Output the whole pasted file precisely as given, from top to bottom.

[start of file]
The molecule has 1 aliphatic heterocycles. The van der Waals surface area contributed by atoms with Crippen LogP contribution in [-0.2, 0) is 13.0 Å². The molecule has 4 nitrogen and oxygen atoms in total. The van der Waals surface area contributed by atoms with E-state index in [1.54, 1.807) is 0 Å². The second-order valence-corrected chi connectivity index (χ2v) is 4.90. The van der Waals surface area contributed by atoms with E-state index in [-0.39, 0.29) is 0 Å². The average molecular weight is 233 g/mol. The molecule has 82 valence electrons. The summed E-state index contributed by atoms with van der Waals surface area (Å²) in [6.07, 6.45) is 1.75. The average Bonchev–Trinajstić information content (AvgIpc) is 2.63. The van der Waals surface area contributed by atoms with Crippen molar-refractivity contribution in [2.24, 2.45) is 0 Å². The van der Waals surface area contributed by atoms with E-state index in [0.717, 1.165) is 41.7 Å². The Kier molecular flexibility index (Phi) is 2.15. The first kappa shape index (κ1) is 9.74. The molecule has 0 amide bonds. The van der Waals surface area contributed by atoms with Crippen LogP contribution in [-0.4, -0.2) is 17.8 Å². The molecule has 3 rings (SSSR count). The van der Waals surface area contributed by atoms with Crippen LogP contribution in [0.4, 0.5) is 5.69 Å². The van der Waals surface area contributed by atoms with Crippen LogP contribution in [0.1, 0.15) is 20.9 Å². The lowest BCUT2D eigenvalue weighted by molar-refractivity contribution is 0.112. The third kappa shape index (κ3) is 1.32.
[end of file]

The molecule has 1 aliphatic heterocycles. The van der Waals surface area contributed by atoms with Crippen LogP contribution in [-0.2, 0) is 13.0 Å². The molecule has 4 nitrogen and oxygen atoms in total. The van der Waals surface area contributed by atoms with E-state index in [1.54, 1.807) is 0 Å². The second-order valence-corrected chi connectivity index (χ2v) is 4.90. The van der Waals surface area contributed by atoms with E-state index in [-0.39, 0.29) is 0 Å². The average molecular weight is 233 g/mol. The molecule has 82 valence electrons. The summed E-state index contributed by atoms with van der Waals surface area (Å²) in [6.07, 6.45) is 1.75. The average Bonchev–Trinajstić information content (AvgIpc) is 2.63. The van der Waals surface area contributed by atoms with Crippen molar-refractivity contribution in [2.24, 2.45) is 0 Å². The van der Waals surface area contributed by atoms with E-state index in [0.717, 1.165) is 41.7 Å². The Kier molecular flexibility index (Phi) is 2.15. The first kappa shape index (κ1) is 9.74. The molecule has 0 amide bonds. The van der Waals surface area contributed by atoms with Crippen LogP contribution in [-0.4, -0.2) is 17.8 Å². The molecule has 3 rings (SSSR count). The van der Waals surface area contributed by atoms with Crippen LogP contribution in [0.4, 0.5) is 5.69 Å². The van der Waals surface area contributed by atoms with Crippen LogP contribution in [0.1, 0.15) is 20.9 Å². The lowest BCUT2D eigenvalue weighted by molar-refractivity contribution is 0.112. The third kappa shape index (κ3) is 1.32.